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Record: 1
Reconstructing America.
Civics -- Diversity in America & Types of Discrimination; Language Arts - Writing Process -- Stylistic Components; U.S. History -- Civil War &
Reconstruction (1861-1877)
RACE discrimination -- United States; AFRICAN Americans
Geographic Terms:
UNITED States Report Available
Blohm, Craig E.
Cobblestone , Feb2001, Vol. 22 Issue 2, p11
Document Type:
Focuses on the discrimination suffered by Afro-Americans during the
reconstruction period after the Civil War ended with the defeat of the
Southern Confederate states by the Northern Union states.
Accession Number:
History Reference Center
Even before the Civil War ended, President Abraham Lincoln had begun to consider how
the Confederate states should be received back into the Union. Conceived in 1863, his
Reconstruction plan was remarkably lenient.
Lincoln decided that if ten percent of the voters in a Confederate state signed an oath of
loyalty to the United States, that state would be readmitted to the Union. But, Lincoln's
plans were met with some resistance. A group of congressmen, known as the Radical
Republicans, wanted to punish the states that had seceded. Lincoln disagreed with the
Radical Republicans' agenda and opposed their legislation. Then, in 1865, Lincoln was
assassinated. His vice president, Andrew Johnson, became head of the country. The
Radical Republicans thought the new president would be on their side.
But, Johnson had his own ideas about Reconstruction. His Reconstruction plan would
grant a pardon to Southerners who signed a loyalty oath. Southern states then would be
allowed to form new governments and petition for readmission to the Union.
When Congress convened in the fall of 1865, however, the Radical Republicans prevented
former Confederate congressmen from taking their seats. So, the Southerners vowed to
come up with their own Reconstruction plan. While politicians fought it out in Washington,
D.C., Southern whites and African Americans faced more immediate problems.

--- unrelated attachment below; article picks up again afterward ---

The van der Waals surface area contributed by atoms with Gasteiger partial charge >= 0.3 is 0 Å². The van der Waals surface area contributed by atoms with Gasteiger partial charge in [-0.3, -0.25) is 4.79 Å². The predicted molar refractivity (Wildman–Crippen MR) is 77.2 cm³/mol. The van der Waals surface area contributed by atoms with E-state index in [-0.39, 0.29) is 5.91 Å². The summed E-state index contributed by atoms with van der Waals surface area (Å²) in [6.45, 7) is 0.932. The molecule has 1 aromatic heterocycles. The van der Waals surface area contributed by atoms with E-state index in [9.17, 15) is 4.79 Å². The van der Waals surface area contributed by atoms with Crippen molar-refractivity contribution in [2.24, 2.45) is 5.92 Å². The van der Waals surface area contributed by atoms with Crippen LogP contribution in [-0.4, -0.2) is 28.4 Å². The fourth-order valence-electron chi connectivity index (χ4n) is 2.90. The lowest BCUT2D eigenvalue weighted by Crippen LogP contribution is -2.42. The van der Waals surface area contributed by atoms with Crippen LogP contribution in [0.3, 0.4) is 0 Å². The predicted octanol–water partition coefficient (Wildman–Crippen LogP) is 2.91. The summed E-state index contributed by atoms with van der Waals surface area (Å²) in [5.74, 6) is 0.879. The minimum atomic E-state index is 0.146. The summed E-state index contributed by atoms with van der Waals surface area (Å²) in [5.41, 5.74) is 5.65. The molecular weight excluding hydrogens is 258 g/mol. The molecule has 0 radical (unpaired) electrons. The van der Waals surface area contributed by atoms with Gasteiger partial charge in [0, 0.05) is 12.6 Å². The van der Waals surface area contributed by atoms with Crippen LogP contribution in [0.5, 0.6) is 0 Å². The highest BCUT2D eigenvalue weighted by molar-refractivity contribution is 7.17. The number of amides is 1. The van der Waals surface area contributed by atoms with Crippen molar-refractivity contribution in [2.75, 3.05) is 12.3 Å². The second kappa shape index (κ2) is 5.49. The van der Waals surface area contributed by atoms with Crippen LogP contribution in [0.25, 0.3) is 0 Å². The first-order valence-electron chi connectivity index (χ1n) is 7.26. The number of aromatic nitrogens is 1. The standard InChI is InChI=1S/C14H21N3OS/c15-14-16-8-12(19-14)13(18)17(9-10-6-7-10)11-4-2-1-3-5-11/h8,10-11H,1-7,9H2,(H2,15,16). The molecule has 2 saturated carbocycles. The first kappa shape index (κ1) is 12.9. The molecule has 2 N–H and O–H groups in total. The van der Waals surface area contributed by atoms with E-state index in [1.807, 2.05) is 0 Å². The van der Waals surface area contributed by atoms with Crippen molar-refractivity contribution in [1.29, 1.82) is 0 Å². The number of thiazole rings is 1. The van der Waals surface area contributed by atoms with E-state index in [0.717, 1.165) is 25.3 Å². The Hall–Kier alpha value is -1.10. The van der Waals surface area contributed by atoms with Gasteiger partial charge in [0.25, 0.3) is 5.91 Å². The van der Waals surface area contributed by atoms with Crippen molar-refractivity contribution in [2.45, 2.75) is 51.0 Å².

During the Civil War, Southern cities had been destroyed and rural areas turned into what
one journalist described as "a broad black streak of ruin and desolation." Besides the
physical destruction, the war and its aftermath also took a psychological toll on the
Southern white population. First, the South was humiliated by its defeat. Then,
Northerners started to travel south to enforce Reconstruction. In addition, African
Americans began to take part in Southern legislatures. Black churches flourished,
providing a sense of community for the newly emancipated African Americans. In
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December 1865, the Thirteenth Amendment to the U.S. Constitution was ratified, officially
ending slavery.
Although African Americans were legally free, Southern whites did not automatically
welcome them as full citizens. To control the new freedmen, the Southern states passed
legislation called Black Codes. These laws gave African Americans some freedom, such as
the right to own property, but restricted them in many more ways. Free black people
could not own firearms or assemble in groups. They could not serve on juries. Under the
codes, African Americans without jobs could be arrested for vagrancy. Often, they were
forced to sign long contracts with employers for little pay. Many black people were
restricted to doing fieldwork or household labor.
Congress soon realized that only by adding to the Constitution could black people be